While media focus has been almost entirely on the short-term debt ceiling foolishness in Washington, not much attention has been paid to the more serious worsening of the six-month recessionary trend in the economy.
Yet that information and how you handle it will almost surely have more influence on your well-being going forward than Washington’s short-term political game-playing.
As I’ve noted numerous times over the last six months, Wall Street economists and the Federal Reserve have been woefully behind the curve on what is going on with the economy and inflation, even as the reality has been clear enough to those on Main Street.
The latest evidence of that can be seen in the Commerce Department’s release Friday morning of the GDP growth report for the second quarter.
There’s no way to sugar coat it, although Wall Street will no doubt try.
The economy grew at a 3.1% rate in the December quarter, not robust but reasonably solid. The consensus forecast of economists and the Fed was that under the influence of QE2 stimulus, growth would improve to 3.5% in the March quarter and for the rest of the year, with the economy’s underpinnings improving so it could stand on its own when QE2 expired in June.
Instead, March quarter GDP growth declined to only 1.9%. Economists and the Fed were sure that was only temporary and left their forecasts for the June quarter and rest of the year at 3.2% growth. Continuing negative economic reports in May and June forced them to scramble to lower their June quarter growth forecasts dramatically, to 2.8%, 2.6%, 2.0%, and finally to 1.8%.
Not enough. They were still way behind the curve.
Friday’s report was that the economy grew only 1.3% in the 2nd quarter, worse than the 1.9% originally reported for the 1st quarter.
But there’s more. These numbers are subject to revision as later information comes in. And in Friday’s report GDP growth for the 1st quarter was revised down to, if you can believe it, only 0.4%.
That is bad enough. But what are the odds that the 1.3% just reported for the 2nd quarter will also have to be revised dramatically lower as later information comes in?
I would say quite high given the evidence.
For instance, consumer spending accounts for 75% of the economy, and tepid consumer spending was cited in Friday’s GDP report as one reason for the dismal growth in the first half.
Unfortunately, it was also reported Friday that the closely watched University of Michigan’s Consumer Sentiment Index plunged from 71.5 in June to only 63.7 in July, the first month of the third quarter. It’s the lowest level of the consumer sentiment index in more than two years. That does not bode well for consumer spending going forward.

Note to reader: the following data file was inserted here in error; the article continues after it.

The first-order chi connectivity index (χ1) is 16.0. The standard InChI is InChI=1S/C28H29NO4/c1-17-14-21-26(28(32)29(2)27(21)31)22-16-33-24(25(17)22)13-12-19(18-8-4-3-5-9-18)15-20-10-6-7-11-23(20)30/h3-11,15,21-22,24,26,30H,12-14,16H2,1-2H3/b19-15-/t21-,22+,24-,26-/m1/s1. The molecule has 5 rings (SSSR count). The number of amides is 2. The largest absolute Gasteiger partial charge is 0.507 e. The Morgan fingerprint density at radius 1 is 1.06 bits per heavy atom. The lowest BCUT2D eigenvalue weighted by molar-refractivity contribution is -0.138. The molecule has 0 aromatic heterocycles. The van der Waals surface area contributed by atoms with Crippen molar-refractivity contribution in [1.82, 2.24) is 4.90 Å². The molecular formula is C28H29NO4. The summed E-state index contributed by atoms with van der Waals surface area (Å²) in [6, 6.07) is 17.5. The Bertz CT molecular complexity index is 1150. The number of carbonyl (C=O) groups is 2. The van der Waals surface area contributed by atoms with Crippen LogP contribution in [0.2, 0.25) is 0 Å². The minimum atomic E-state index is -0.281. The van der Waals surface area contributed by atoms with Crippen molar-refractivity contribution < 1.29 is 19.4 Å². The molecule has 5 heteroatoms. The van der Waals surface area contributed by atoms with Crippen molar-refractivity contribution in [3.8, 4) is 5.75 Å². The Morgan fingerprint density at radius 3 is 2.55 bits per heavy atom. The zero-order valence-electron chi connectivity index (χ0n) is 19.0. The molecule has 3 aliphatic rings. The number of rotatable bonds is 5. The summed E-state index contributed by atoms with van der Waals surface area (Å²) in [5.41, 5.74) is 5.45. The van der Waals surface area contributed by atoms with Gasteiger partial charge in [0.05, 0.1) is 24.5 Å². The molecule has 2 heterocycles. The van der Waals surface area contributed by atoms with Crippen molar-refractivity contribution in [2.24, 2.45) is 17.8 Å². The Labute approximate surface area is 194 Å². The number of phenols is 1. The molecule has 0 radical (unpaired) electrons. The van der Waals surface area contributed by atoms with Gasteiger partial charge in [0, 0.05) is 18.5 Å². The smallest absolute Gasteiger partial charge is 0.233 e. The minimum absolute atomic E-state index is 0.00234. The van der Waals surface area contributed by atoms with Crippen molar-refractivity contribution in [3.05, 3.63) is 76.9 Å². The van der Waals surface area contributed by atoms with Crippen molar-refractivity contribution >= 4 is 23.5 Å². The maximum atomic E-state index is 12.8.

Meanwhile, small businesses account for most of the jobs in the U.S., and the National Federation of Independent Businesses (NFIB) reported last week that its Small-Business Optimism Index dropped in June for the fourth straight month, and “is solidly in recession territory.” That does not bode well for an improvement in the jobs picture going forward.
Those aren’t the only recent troubling reports. The Fed’s own National Activity Index, released by the Chicago Fed on Monday, is an index compiled from 85 monthly economic reports. It remained negative in June for the 3rd straight month, and its 3-month moving average declined to minus 0.6, perilously close to the minus 0.7 level that has marked the beginning of the last 7 recessions since 1970.
I don’t like to be the bearer of bad news, but this looks like another of those times when facing reality and making preparations could be of utmost importance.
Everyone is looking for relief from the stalemate in Washington, and it will be a relief to get that additional worry behind us.
But the fact is that an agreement on raising the debt limit will not change what is happening in the economy.
In fact, no matter which way it is resolved, it will likely add to the economic weakness.
An agreement to raise the debt ceiling would likely include long-term government spending cuts, basically a withdrawal of the stimulus that a high level of government spending has been providing to the economy. And failure to raise the debt limit would create serious problems for the U.S. in global financial markets, and raise interest rates in the U.S., both of which would be serious additional negatives for the economy.
As far as markets are concerned, my technical indicators remain on the sell signal of May 8. I expect brief rally attempts will continue, as was seen a few weeks ago in relief that another bailout effort for Greece was produced. There will probably be similar brief relief when the stalemate in Washington is resolved. But if so, when focus then returns to the economy, the market correction is quite likely to resume, with profits most likely for some time yet from downside positions against the market, and select safe havens.
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